Surprise: Sohu leads the copyright attack on Youku

The Chinese online video space has long been dominated by a number of local youtube clones, among which is a leader. Like so many other web spaces, the international players have not been able to beat their local Chinese clones, mostly due to cultural differences (and therefore quality of localization) and often policy issues (government interference, in the case of Google). In the online video space, the local players have also been much more lenient with copyright infringement. Usually these sites just turn a blind eye (for example I just did a quick search and found episodes of Prison Break on Sina’s video site, the Chinese crowd-sourced bootlegged version with Chinese subtitles), while for PR purposes they may claim to have sophisticated systems to take down infringing material as soon as possible.

Well, headlines today are certainly a surprise (at least for me – I haven’t been following this space closely). Sohu, who has just led the formation of a “Online Video Anti-piracy Coalition” (my translation) with some other web partners, has decided to sue 50-100MM RMB (about 8-15MM USD) for copyright infringement. A quick google search shows that lawsuits in this space have been heating up – earlier this year H.Y. Brothers, the leading local private film studio, sued a bunch of Internet properties (including Sohu and Youku); and before that Youku had also sued competitor Tudou.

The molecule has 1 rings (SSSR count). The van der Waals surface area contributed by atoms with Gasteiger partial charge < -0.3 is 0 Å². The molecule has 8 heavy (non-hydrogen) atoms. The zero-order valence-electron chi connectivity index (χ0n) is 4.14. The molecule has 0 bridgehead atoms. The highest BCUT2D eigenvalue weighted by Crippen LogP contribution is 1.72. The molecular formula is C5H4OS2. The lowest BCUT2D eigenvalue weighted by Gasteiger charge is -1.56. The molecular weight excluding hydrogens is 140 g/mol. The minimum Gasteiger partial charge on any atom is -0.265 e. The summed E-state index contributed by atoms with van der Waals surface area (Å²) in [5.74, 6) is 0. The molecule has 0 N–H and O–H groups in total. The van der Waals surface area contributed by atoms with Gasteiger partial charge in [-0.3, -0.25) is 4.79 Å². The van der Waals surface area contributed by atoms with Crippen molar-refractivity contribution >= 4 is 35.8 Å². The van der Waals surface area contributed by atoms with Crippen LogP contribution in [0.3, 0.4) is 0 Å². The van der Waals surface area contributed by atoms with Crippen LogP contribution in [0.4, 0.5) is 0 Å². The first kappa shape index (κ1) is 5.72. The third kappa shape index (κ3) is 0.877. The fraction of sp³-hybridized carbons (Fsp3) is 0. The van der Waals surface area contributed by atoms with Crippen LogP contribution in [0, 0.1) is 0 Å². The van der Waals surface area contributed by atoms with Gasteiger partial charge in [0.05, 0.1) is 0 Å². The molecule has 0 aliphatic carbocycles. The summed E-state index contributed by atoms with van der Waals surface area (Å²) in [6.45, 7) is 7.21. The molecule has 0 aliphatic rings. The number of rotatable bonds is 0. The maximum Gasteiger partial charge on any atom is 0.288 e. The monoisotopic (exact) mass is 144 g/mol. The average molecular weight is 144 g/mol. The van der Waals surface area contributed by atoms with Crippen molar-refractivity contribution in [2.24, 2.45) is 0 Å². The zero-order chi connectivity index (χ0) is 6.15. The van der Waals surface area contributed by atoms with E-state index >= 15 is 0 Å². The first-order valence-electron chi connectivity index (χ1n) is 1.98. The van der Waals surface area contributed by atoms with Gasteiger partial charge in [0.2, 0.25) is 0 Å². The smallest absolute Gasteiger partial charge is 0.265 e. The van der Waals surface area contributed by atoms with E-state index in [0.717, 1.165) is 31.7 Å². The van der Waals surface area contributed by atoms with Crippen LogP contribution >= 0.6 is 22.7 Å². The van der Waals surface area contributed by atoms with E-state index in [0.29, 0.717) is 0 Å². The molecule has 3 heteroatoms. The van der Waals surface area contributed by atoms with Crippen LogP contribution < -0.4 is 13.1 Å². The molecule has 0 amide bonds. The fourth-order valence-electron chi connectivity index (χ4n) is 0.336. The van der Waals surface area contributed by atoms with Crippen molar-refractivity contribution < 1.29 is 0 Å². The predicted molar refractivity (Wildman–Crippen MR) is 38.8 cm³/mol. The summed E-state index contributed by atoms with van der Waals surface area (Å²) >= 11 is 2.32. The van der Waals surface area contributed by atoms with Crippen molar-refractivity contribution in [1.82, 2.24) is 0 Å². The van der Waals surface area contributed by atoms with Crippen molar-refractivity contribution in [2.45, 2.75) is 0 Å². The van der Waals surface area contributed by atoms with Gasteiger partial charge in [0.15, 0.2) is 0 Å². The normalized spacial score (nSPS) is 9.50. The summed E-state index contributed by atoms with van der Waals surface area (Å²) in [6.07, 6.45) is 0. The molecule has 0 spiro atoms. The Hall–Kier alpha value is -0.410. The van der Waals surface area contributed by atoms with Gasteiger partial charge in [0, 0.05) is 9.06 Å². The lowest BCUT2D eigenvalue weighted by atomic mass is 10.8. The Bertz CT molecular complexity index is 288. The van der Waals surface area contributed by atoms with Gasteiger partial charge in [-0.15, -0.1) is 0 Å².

While it’s clearly obvious that these lawsuits are tactics to pursue vested interests, I feel they are helping to push the industry towards a more mature stage where laws and regulations are properly enforced. One reason businesses like Netflix and Hulu don’t exist in China is because the cost of piracy is so low. Of course, Chinese consumers are spoilt in the sense that they have become accustomed to the fact that almost all forms of home media entertainment are free or very cheap (thanks to piracy), so any movement to enforce adequate copyright laws will be met with consumer resistance. But it should be clear that real businesses shouldn’t be founded in the hope that they will thrive due to the piracy environment – free may be a business model, but piracy isn’t.